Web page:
Keep Your Sales Team Motivated!

Screen Shot 2016-03-21 at 10.05.04 PM.pngSales professionals are often ambitious and driven, and they value freedom and independence in their jobs. However, their motivation can plummet if you don’t make your expectations clear, or if you fail to communicate performance goals and metrics.

Motivating and Managing Your Sales Team

1. Lead by Example

Think about the behaviors or habits that you want to encourage, and make sure that you demonstrate these regularly. It’s important to embody these values, if you want your team to follow your lead. For example, always act with honesty and integrity , and make sure that you arrive on time for team meetings.

2. Build Good Work Relationships

Your team members might compete with one another, but they can still have good working relationships .

Healthy relationships offer many benefits: higher team morale, increased productivity, greater collaboration, and more freedom to focus on opportunities.

Good relationships also make it easier for teams to reach an agreement on group decisions.To build stronger relationships, create opportunities for people to get to know one another outside work , and allow some time for socializing during office hours. For example, you could encourage informal conversations before meetings, take your team out for lunch, or arrange other social events. These small steps help to build the foundation for great working relationships.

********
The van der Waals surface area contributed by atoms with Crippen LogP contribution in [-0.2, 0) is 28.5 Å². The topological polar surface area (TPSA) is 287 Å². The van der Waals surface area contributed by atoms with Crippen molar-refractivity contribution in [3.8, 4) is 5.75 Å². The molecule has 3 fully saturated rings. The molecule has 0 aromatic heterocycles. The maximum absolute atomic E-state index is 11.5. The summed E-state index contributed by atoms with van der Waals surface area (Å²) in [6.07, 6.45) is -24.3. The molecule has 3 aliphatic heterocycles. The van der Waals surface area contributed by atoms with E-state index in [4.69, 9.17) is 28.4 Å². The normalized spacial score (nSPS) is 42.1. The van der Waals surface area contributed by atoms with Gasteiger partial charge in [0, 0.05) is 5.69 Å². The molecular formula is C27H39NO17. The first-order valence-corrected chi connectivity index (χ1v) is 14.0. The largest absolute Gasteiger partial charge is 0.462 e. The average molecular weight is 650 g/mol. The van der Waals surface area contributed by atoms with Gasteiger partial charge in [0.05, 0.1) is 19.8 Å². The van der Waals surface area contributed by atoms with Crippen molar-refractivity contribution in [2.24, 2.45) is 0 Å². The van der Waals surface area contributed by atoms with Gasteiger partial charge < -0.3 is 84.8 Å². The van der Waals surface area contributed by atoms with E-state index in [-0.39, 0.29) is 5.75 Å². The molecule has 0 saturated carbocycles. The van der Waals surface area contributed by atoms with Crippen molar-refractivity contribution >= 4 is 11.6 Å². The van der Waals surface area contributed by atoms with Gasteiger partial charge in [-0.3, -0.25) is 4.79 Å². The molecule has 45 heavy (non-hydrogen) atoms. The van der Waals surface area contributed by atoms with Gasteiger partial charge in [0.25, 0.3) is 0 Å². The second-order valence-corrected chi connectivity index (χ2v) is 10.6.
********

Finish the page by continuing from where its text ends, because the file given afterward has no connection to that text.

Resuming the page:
3. Understand Your People’s Personalities

To manage your team members effectively, make sure that you understand their individual strengths. This understanding will help you to customize your motivation and reward strategies.

What are their greatest strengths and weaknesses? What motivators have worked for them in the past? And what do they care most about now?

4. Tailor Rewards and Motivators

Each of your team members is unique, and they’re likely to be motivated by different things. For example, one person might crave recognition from top leaders in the organization, while another might prefer an extra day off to spend time with their family.

Possible motivators could include the following:

  • Bonus and commission checks.
  • Paid time off.
  • Further training, or advanced career development.
  • Learning or certification opportunities.
  • Paid attendance at an upcoming trade conference, or membership in a prestigious business group.
  • Small gifts.
  • New leads, or a new territory.

Finally, keep things simple. Ask each person on your team what he or she wants most. What they say might surprise you!

5. Create Competition

Take advantage of your team members’ natural competitiveness, and encourage healthy competition as a way to engage your people, boost morale, and make work more fun. Competitions are also excellent for improving performance during slow periods.

Focus the contest on a strategic business goal that you all need to meet. Devote a wall in the office to the competition, and post news about wins, display real-time updates and standings, and celebrate achievements.

To make the competition interesting and valuable, offer a small prize or reward. Ask your team members what they would like to receive, or use your own judgment to come up with something creative.

Finally, keep things simple. Ask each person on your team what he or she wants most. What they say might surprise you!

Good sales teams are made up of driven, ambitious professionals. And, while it’s tempting for sales managers to focus on numbers, it takes a lot more to motivate and manage a team of salespeople effectively.


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